French military vessel runs aground Apra Harbor; exercises canceledWritten by Donna De Jesus
Guam - Today should have been the start of the French-led exercise, Jeanne D’Arc, but a damaged vessel has put the event on hold.
Earlier this week, a press release from Joint Region Marianas announced the French-led Jeanne D’Arc Multinational Exercise, to strengthen strategic partnerships between Japan, France, the U.K., and the U.S., as well as to enhance readiness to respond to crises in the region. However, during a training exercise earlier this morning, a landing craft utility, or LCU, impacted the sea floor in Apra Harbor ran aground near Reserve Craft Beach and sustained damages.
This morning, Chief of Staff of Joint Region Marianas, CAPT. Jeff Grimes, told media, "The vessel that did run aground was able to return to port under its own power. From our initial assessment, it has damage to one of its two propellers. There were no personal injuries, and there was no release of petroleum or other hazardous constituents to the environment. I have directed that we stopped all operations associated with this exercise until we conduct a further assessment of the situation as we gather all the facts."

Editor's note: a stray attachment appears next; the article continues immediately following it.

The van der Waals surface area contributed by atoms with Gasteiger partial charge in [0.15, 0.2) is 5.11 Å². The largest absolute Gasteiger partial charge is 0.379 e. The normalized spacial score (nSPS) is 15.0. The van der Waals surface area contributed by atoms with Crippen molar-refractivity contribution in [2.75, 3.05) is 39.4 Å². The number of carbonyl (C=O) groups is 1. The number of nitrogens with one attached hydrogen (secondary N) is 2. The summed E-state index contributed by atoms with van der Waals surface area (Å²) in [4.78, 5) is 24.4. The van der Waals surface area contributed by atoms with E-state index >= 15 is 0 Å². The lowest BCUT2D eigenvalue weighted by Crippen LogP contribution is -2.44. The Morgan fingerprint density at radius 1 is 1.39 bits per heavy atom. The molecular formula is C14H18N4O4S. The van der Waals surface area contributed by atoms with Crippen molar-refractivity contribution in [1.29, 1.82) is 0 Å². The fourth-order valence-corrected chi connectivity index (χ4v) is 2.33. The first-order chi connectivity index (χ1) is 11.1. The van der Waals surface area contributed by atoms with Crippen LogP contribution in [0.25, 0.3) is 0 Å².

The training exercise was supposed to have occurred all week in waters surrounding Guam and Tinian. Maj. Tim Patrick, Public Affairs Officer of Marine Corps Activity Guam, explained the importance of the exercise, calling it “a multinational marvel,” and cleared any misconceptions of amphibious operations.
"A lot of times when people think ‘amphibious landing,’ what immediately comes to mind is Incheon, Normandy, D-Day, the battle for Guam, and although that’s definitely part of it, amphibious operations cover the entire range of military operations. If you were to do some humanitarian assistance or disaster relief, like we did about a year and a half or two years ago with Typhoon Soudelor, you have to have an amphibious capability. And that’s what this mission brings to Guam today," Maj. Patrick told PNC. "Just the United States Navy and Marine Corps team, in the past decade, we’ve had more than 100 real world operations that involved amphibious landings, and they weren’t all combat. Many of them were disaster relief, humanitarian assistance, show of force, partnership exercises, but it runs the gamut from helping people to all-out combat. It’s a big deal for everybody involved because not only are we talking about the difficulty of amphibious operations, but we’re talking about doing that kind of operation with four different countries. That involves language barriers, the inoperability of equipment, techniques and procedures. You’re taking something that’s already inherently difficult and complicated, and we’re working with our partnership nations, and it gets even more complicated. So, it’s a marvel that this actually gets done, and they’re doing a pretty good job."
Two British helicopters were also supposed to take part in the training exercises, but all parts of the training have been cancelled until further notice.